The Cheshire County Courthouse
The Cheshire County Courthouse

On June 15 around 5:30 pm, a 58-year-old New Hampshire father named Thomas Ball self-immolated in front of the Cheshire County Court House. Ball was pronounced dead at the scene.

Before he died, he sent a letter The Keene Sentinel to explanation his actions. The full text of the letter can be found here.

Ball said he set himself on fire in front of the courthouse because he was "done being bullied for being a man" by the US family court system.

Ball's troubled started in April 2011.

He said he slapped his then four-year-old daughter, giving her a cut on the lip, when she refused to obey him after three verbal warnings.

His wife then called the child's mental health provider. Ball claimed the health provider told his wife that if she did not call the police, both she and Ball would be arrested.

So she called the police and Ball was arrested. After six months, the couple divorced.

"So my wife called the police on her husband to protect the children. And who was she protecting the kids from? Not her husband, the father of these children. She was protecting them from the State of New Hampshire," wrote Ball.

"This country is run by idiots," he added.

When Ball got to the court after his initial arrest, his charge was domestic abuse. He said being labeled a domestic abuser in America is "akin to labeling someone a Jew in Germany in the 1930's."

He then claimed he was put through a series of bureaucratic hoops and procedures involving the police, court system, and the mental health/counseling industry. He called these the Second Set of Books, referring to bureaucratic rules that trump the constitutionally-backed judicial system.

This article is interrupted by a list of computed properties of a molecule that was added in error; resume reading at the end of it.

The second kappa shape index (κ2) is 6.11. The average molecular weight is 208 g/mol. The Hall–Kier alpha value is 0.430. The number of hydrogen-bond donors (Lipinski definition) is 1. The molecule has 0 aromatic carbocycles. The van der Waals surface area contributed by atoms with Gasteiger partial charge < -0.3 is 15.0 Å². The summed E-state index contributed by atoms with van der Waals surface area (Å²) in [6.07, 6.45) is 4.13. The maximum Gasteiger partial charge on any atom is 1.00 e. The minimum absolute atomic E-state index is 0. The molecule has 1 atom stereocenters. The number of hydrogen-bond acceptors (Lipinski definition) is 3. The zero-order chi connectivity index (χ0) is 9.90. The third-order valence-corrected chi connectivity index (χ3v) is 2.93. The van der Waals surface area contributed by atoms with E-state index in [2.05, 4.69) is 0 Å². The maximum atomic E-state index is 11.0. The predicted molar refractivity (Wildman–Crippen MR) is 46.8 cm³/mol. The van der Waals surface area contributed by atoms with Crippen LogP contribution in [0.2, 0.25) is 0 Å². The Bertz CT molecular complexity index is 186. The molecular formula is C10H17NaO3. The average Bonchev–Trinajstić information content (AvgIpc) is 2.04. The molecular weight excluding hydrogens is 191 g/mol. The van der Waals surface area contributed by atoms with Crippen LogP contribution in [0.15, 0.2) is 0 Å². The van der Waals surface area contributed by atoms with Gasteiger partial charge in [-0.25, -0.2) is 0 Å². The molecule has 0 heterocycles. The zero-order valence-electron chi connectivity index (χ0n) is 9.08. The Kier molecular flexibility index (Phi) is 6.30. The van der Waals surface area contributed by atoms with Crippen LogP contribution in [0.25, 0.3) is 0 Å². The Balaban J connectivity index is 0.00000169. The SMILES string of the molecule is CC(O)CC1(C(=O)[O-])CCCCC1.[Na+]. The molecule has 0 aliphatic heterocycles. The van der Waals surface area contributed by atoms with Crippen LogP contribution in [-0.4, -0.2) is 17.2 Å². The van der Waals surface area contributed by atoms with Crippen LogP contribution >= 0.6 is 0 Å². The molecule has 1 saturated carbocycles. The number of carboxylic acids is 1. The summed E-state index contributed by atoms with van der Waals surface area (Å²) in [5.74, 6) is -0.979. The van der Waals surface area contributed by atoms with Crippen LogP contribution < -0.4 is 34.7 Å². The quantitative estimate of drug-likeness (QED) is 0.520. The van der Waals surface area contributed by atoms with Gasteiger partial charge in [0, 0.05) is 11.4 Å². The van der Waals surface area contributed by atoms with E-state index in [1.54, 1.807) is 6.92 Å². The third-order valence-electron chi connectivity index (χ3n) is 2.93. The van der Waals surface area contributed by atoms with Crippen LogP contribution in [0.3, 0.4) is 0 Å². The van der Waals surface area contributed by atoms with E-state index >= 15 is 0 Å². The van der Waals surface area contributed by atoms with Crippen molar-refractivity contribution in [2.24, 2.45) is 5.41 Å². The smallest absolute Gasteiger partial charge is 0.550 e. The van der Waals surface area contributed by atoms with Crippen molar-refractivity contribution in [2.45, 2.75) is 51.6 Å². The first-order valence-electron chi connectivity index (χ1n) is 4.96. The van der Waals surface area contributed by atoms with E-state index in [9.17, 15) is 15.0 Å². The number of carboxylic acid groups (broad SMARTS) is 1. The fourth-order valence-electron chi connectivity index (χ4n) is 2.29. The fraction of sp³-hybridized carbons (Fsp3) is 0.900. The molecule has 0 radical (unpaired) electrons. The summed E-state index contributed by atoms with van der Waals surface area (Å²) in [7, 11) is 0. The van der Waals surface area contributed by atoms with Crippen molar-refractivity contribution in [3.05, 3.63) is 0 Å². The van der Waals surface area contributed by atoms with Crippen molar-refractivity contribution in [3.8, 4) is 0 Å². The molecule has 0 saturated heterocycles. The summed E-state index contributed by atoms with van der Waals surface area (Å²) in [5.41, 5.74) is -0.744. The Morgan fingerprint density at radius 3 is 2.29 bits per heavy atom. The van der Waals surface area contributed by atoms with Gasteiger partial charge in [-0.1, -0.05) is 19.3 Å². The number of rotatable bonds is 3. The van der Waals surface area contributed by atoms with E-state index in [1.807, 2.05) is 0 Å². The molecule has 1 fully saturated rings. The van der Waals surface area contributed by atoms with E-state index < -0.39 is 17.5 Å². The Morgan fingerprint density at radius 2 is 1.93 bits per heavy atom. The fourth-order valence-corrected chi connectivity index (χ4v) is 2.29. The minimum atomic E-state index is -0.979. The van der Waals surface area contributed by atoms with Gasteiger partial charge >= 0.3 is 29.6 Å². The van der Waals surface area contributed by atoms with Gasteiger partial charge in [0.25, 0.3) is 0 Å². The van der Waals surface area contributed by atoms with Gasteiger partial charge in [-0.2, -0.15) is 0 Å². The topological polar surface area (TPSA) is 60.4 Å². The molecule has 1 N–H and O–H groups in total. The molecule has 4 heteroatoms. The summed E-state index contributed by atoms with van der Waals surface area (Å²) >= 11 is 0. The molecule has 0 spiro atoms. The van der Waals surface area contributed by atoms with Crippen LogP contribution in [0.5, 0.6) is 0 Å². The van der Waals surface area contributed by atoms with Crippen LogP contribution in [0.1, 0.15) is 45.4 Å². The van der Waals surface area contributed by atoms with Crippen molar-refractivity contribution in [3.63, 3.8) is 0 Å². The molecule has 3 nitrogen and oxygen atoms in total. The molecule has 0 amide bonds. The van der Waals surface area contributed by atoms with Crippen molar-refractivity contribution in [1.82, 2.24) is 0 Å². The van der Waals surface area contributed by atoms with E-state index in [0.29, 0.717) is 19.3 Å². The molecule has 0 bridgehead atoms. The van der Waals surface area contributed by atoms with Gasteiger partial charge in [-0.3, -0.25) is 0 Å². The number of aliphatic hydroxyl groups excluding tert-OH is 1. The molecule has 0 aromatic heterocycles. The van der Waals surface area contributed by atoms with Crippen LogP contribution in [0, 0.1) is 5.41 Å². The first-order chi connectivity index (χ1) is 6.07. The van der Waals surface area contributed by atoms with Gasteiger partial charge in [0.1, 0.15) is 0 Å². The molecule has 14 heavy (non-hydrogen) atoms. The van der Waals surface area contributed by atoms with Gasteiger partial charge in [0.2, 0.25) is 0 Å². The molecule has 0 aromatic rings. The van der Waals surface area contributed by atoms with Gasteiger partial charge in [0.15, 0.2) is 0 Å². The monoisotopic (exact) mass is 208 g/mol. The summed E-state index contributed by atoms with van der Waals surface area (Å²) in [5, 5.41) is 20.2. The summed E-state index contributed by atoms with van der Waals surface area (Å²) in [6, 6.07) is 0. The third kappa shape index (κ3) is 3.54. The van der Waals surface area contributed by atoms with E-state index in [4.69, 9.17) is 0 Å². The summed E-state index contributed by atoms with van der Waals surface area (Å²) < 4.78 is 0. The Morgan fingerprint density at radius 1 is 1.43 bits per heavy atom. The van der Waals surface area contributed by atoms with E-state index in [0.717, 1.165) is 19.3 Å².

He said the whole family court ordeal -- including the arrest, restraining order, and harsh penalties for missing child support payments -- bankrupts the father, mother, and children and risks putting the entire family out on the streets or in the care of the state.

At the time of his self-immolation, Ball was possibly facing jail time for owing about $3,000 in child support. He had been unemployed for the last two years.

Normally, American's can't be jailed for debt because debtors' prisons were thought to be a nonsensical and barbaric practice that was outlawed in 1833.

Yet, the failure to pay child routinely lands American fathers in jail. Even if the fathers become unemployed or hospitalized, the judge could deny their petition to have their child support payments reduced.

Moreover, if the fathers are imprisoned, the child support payments can accumulate. Upon release, they are expected to repay the entire amount. Unfortunately, the US jobs market is notorious for shunning anyone with a criminal record, so the prospects of gainful employment look bleak for many of these fathers.

What else can happen to fathers who don't pay child support (even for legitimate reasons like hospitalization)? Their cars can be seized and their passports denied, thus further taking away their tools for finding gainful employment.

Ball claimed to have served in the US Army for 21 years. He also claimed the Ball family has been serving the US military since the Revolutionary War.